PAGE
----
June 21 2011: All About Dinosaurs by Roy Chapman Andrews (1953) & Dinosaurs by W.E. Swinton (1962)

The development of an obsessive interest in dinosaurs at around the age of 5 seems to be a rite of passage for boys and isn’t unknown in girls of the same age. I can certainly say that my own fascination with them was intense, and may indirectly have planted some of the seeds of writing as a career choice early on, since I was prone to fill exercise books with illustrated stories and facts about such creatures as the brontosaurus, ankliosaurus, pterodactyl and stegasaurus and pass them to my grandad, complete with small publisher’s logos sketched onto the covers (then again, I get the impression that all children do this or something similar, so perhaps it only seems significant in the rear view mirror of hindsight).

So what is it about these ancient reptiles that catches the imagination, especially at this particular age? Perhaps it’s the sense that, suddenly, we’re confronted with the reality of creatures that seem wholly imaginary, the preserved fossil skeletons of animals that might be the source of many of our fantastic bestiaries and myths. It certainly seems likely that belief in the reality of dragons could have developed from the uncovering of fossil remains, just as belief in mermaids and sea monsters is thought to have arisen from anthropomorphosed glimpses of such real creatures as seals and squid.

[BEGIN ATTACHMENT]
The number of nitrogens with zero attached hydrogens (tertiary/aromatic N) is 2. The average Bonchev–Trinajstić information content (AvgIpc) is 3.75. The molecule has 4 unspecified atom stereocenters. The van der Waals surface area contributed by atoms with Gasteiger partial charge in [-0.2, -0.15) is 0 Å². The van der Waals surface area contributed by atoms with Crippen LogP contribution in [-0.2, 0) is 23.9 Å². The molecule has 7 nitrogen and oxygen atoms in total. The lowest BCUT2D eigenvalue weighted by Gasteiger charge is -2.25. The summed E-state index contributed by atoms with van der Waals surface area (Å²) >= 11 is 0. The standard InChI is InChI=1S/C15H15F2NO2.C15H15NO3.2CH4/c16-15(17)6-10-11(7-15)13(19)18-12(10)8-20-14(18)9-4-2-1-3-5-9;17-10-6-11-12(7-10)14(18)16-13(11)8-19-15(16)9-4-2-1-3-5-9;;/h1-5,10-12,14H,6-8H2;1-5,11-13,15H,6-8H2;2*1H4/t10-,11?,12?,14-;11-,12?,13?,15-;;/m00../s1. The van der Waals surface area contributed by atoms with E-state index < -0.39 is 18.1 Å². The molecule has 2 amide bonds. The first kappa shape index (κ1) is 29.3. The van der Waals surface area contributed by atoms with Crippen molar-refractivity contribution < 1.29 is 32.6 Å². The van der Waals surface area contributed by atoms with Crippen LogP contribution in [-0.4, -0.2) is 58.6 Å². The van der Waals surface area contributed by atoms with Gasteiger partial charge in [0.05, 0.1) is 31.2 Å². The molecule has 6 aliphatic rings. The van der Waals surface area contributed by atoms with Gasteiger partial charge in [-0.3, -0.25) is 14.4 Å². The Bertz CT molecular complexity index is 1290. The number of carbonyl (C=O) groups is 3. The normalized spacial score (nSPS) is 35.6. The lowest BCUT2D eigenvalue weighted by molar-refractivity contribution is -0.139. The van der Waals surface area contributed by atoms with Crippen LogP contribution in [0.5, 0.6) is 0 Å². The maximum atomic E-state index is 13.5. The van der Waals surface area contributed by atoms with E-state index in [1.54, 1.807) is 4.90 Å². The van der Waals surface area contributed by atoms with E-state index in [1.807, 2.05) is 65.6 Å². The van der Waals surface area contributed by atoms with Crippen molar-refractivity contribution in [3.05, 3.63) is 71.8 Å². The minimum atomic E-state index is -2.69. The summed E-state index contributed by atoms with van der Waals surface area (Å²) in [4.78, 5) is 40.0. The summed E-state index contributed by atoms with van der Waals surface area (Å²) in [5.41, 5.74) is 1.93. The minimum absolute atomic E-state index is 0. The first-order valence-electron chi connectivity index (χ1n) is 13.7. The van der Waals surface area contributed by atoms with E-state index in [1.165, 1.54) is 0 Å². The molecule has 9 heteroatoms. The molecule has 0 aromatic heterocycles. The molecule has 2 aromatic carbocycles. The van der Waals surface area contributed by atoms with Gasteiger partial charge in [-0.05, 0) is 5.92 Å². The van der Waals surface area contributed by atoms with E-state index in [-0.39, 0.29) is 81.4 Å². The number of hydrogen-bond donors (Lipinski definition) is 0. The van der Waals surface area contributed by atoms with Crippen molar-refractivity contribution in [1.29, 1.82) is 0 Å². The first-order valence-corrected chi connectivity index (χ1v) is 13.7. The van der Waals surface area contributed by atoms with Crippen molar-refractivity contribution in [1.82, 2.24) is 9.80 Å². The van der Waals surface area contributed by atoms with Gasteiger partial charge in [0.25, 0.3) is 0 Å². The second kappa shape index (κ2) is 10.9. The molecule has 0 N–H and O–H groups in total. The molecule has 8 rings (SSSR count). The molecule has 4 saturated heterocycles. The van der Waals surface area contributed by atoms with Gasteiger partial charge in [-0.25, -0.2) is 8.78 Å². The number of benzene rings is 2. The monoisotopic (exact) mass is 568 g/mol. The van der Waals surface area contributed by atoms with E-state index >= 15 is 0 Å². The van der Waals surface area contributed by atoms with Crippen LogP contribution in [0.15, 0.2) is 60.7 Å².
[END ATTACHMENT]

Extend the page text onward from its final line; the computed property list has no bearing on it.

Yet all the rumours I grew up with about the extinction of dinosaurs seem to have been (like those of Mark Twain’s death) greatly exaggerated: watching a flock of geese on Trent Embankment or a swan guarding its eggs in a nest on the canal at Gamston  makes it plain that evolution rather than complete annihilation lies behind their superficial disappearance. Take away the feathers, wings and beak of a Canada Goose, then give it a long tail and multiply its size exponentially, and you’re pretty much looking at a living brachiosaurus. Those who use the word ‘dinosaur’ to denote something obsolete, fossilised and outmoded by evolution should take more note of their surroundings.

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